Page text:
TY - GEN

T1 - Approximating the visible region of a point on a terrain

AU - Ben-Moshe, Boaz

AU - Carmi, Paz

AU - Katz, Matthew J.

PY - 2004

Y1 - 2004

N2 - Given a terrain T and a point p on or above it, we wish to compute the region Rp that is visible from p. We present a generic radar-like algorithm for computing an approximation of Rp. The algorithm extrapolates the visible region between two consecutive rays (emanating from p) whenever the rays are close enough; that is, whenever the difference between the sets of visible segments along the cross sections in the directions specified by the rays is below some threshold. Thus the density of the sampling by rays is sensitive to the shape of the visible region. We suggest a specific way to measure the resemblance (difference) and to extrapolate the visible region between two consecutive rays. We also present an alternative algorithm, which uses circles of increasing radii centered at p instead of rays emanating from p. Both algorithms compute a representation of the (approximated) visible region that is especially suitable for visibility from p queries. Finally, we report on the experiments that we performed with these algorithms and with their corresponding fixed versions, using a natural error measure. Our main conclusion is that the radar-like algorithm is significantly better than the others.

AB - Given a terrain T and a point p on or above it, we wish to compute the region Rp that is visible from p. We present a generic radar-like algorithm for computing an approximation of Rp. The algorithm extrapolates the visible region between two consecutive rays (emanating from p) whenever the rays are close enough; that is, whenever the difference between the sets of visible segments along the cross sections in the directions specified by the rays is below some threshold. Thus the density of the sampling by rays is sensitive to the shape of the visible region. We suggest a specific way to measure the resemblance (difference) and to extrapolate the visible region between two consecutive rays. We also present an alternative algorithm, which uses circles of increasing radii centered at p instead of rays emanating from p. Both algorithms compute a representation of the (approximated) visible region that is especially suitable for visibility from p queries. Finally, we report on the experiments that we performed with these algorithms and with their corresponding fixed versions, using a natural error measure. Our main conclusion is that the radar-like algorithm is significantly better than the others.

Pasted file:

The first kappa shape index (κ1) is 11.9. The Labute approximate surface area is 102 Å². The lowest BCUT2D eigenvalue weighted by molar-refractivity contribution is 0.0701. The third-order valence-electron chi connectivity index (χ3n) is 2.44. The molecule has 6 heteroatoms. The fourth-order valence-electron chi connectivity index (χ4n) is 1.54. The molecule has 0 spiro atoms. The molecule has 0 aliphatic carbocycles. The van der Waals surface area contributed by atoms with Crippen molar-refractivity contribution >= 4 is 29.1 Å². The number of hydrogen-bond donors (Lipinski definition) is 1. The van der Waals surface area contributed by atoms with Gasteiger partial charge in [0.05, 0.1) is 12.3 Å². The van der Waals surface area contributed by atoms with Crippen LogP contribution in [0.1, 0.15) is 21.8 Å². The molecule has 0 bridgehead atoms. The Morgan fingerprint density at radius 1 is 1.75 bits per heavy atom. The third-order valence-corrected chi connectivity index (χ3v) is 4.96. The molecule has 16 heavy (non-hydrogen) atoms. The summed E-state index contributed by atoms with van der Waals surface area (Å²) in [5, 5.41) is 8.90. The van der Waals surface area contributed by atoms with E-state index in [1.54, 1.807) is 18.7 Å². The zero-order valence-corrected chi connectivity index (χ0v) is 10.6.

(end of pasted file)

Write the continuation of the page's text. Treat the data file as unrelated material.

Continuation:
UR - http://www.scopus.com/inward/record.url?scp=8344248729&partnerID=8YFLogxK

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AN - SCOPUS:8344248729

SN - 0898715644

T3 - Proceedings of the Sixth Workshop on Algorithm Engineering and Experiments and the First Workshop on Analytic Algorithms and Combinatorics

SP - 120

EP - 128

BT - Proceedings of the Sixth Workshop on Algorithm Engineering and Experiments and the First Workshop on Analytic Algoritms and Combinatorics

A2 - Arge, L.

A2 - Italiano, G.F.

A2 - Sedgewick, R.

T2 - Proceedings of the Sixth Workshop on Algorithm Engineering and Experiments and the First Workshop on Analytic Algorithms and Combinatorics

Y2 - 10 January 2004 through 10 January 2004

ER -